SINGAPORE - Public transport operator SMRT Buses is enhancing training for its front-line staff to better assist commuters with special needs.
Front-line staff such as bus drivers and interchange managers will learn how to communicate with and help commuters with different physical and intellectual disabilities, including autism spectrum disorder.
SMRT has partnered the Movement for the Intellectually Disabled of Singapore (Minds) and SPD, a charity which serves people with disabilities, to conduct training for its staff, it said in a release on Friday (June 4).
It is also trialling an app to help visually handicapped commuters navigate the new Woodlands Integrated Transport Hub, which will be operational from June 13 and will be the largest integrated transport hub in Singapore.
The NaviLens app, which has been launched in Barcelona and New York, provides audio assistance to visually handicapped commuters when they point a mobile phone camera in the general direction of a coloured tag.
The tags are strategically placed at various locations in the transport hub and can be captured from a long distance without the need to focus the camera lens.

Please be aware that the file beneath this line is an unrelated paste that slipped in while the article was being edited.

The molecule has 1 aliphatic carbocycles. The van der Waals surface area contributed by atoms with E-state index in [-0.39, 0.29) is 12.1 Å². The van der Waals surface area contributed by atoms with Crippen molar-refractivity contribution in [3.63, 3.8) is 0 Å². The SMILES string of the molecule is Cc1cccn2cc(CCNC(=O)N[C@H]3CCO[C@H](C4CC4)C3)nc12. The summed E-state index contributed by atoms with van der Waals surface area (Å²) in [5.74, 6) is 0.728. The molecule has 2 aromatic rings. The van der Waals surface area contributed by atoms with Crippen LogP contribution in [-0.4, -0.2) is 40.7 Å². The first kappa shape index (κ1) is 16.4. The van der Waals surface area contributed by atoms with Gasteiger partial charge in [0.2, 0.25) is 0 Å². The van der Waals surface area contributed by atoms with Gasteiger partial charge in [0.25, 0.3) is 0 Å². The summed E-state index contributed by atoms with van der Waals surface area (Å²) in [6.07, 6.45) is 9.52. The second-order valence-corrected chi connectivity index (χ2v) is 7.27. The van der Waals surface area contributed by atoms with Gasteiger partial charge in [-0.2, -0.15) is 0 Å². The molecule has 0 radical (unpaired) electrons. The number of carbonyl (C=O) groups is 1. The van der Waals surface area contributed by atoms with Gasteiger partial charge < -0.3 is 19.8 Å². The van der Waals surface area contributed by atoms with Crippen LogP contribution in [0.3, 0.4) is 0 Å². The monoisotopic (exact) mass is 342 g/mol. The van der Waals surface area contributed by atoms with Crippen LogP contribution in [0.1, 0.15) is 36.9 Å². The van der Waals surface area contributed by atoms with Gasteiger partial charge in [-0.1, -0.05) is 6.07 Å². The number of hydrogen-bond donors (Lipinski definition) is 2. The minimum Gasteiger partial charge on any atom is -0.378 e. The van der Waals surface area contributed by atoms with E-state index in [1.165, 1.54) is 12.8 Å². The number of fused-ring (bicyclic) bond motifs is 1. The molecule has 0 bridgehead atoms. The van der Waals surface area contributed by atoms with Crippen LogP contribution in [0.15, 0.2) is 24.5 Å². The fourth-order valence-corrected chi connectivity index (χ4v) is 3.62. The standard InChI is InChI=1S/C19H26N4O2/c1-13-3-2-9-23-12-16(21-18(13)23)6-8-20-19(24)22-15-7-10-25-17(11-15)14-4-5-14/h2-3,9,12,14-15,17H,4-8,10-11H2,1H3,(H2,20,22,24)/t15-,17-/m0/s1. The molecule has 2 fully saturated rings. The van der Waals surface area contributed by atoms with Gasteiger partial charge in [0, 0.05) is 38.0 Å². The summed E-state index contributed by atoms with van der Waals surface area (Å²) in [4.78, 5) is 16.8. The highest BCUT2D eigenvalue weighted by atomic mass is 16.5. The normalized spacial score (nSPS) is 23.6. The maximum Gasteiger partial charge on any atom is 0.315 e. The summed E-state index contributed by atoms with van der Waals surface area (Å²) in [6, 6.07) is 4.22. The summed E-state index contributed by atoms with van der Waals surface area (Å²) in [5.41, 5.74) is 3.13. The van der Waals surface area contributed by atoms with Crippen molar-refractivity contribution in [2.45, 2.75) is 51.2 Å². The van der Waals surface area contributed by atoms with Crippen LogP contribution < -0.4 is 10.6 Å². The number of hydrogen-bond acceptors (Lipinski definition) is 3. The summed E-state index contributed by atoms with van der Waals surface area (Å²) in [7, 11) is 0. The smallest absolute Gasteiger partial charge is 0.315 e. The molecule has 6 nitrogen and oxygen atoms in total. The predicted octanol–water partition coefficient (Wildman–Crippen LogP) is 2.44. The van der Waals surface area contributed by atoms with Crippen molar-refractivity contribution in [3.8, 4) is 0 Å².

More than 700 members of its staff have been trained since SMRT Buses launched its inclusive service delivery training centre in 2019.
The training centre will be located at the new transport hub in Woodlands, which is listed as a dementia go-to point by the Agency for Integrated Care. Such go-to points serve as resource centres on dementia and "safe return" points where the public can take people with dementia who may appear lost, to help them reunite with their caregivers.
Minds chief executive Kelvin Koh said: "Not all disabilities are visible, especially for persons with intellectual disability, who may struggle with communications."
This training link-up is a clear demonstration of SMRT's leadership in advancing the inclusion movement in a concrete and meaningful way, he added.
Other features of the new transport hub include a bus boarding assistance panel, which has Braille plates to assist visually impaired commuters, as well as artificial intelligence-enabled closed-circuit television cameras which alert SMRT staff to wheelchair users or commuters with walking aids.